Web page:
My name is Don Merritt. I am the new museum curator here at Kam Wah Chung State Heritage Site. I started back on January 3, 2017 and I am very excited to be working here at the park and to be living in the community of John Day. I moved here from Utah, but lived in the west in six states most of my adult life. I have one brother (Chris) who lives in Salt Lake City and works as the Deputy State Historic Preservation Officer (SHPO) and my 85 year old grandmother (Luella) who lives with me. Over the last few weeks, I have been familiarizing myself with the collections, archives, and daily workings on the park and museum. In fact, Christy Sweet, the previous curator, took time and brought me up to speed with the status of the collections and her knowledge of Kam Wah Chung for several days in mid January.
I graduated in 2010 from the University of Montana with a Masters Degree in Archaeology. After graduation, I worked for a cultural resource management firm out of Sheridan, Wyoming for several years. I then took a job as the museum curator and State Parks archaeologist at Fremont Indian State Park in Utah State Parks and Recreation in 2014. In spring 2016, I accepted a seasonal position as an archaeological field technician for the BLM out of Marsing, Idaho before accepting the position here at Kam Wah Chung. Prior to going to college, I worked several years after high school doing maintenance for apartment complexes and for a couple years at a resort in Colorado. During college from 2000 through 2010, I received a wildlife degree and worked on numerous archaeological projects.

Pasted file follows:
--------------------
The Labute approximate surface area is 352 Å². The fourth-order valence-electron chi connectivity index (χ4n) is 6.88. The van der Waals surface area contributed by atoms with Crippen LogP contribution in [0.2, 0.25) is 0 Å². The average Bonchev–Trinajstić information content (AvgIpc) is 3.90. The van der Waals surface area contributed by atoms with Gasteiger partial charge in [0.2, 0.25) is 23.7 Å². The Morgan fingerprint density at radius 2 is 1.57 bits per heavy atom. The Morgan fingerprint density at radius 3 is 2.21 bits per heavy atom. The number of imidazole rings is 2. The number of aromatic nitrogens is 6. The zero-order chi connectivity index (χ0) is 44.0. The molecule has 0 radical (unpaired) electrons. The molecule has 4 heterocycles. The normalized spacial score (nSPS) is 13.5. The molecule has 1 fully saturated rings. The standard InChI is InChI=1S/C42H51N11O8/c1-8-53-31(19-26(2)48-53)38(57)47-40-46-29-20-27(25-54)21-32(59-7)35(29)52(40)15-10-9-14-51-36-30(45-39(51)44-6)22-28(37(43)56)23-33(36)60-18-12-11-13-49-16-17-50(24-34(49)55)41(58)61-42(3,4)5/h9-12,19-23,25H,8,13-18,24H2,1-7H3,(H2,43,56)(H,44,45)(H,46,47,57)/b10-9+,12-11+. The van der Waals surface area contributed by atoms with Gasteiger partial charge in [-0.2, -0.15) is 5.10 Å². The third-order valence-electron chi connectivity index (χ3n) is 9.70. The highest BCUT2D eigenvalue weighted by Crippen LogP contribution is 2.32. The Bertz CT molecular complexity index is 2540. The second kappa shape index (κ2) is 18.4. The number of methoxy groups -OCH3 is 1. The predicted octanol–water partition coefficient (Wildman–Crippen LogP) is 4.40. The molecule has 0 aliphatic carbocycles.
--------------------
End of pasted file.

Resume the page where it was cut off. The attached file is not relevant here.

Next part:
I had the privilege to work on some very interesting archaeological projects and surveys during the last 10 years. I helped work on listing a segment of the California-Mormon-Pony Express Trail in Utah, one of the most complete and intact segment in the state which included two camping sites previously unknown. I also helped survey and record portions of the Rosebud Battlefield near the Battle of the Little Bighorn in Montana. My thesis was the archaeology and history of Fort Owen in southwest Montana, which I am currently writing a book about. But most importantly, I helped my brother Chris Merritt on his PhD dissertation on The Chinese of Montana, for which I gained the most knowledge on Chinese artifacts.
During my time at Fremont Indian State Park, I had many job titles. Primarily, I was hired as the museum curator for the 120,000 plus artifacts housed at the museum, most of which came from three years of excavations of a Fremont village site discovered during the construction of I-70 in 1983. I also was the volunteer coordinator, guest services coordinator, interpretive coordinator, projects coordinator, gift shop manager, and Utah State Parks Archaeologist for the 43 state parks. My primary responsibility was not museum coordinator, however; it was gift shop manager for the largest gift shop in Utah State Parks with an annual purchasing budget of $74,000 and $157,000 income. Not bad for a state park that only received 19,000 visitors a year.
These previous work experiences will help guide my vision for Kam Wah Chung. I will make an effort to involve more of the local community in activities here at the museum. I have already been making contact with local and national groups to expand the resources we have here to the national community. I will also be developing in conjunction with the park manager a plan for long term goals focused on more events, more research, more community involvement, and expanded Chinese history and artifact exhibits. If you want to help or are interested in more information, stop by and say hello!
© 2017 Friends of Kam Wah Chung
Chinese Year of the Fire Rooster 4715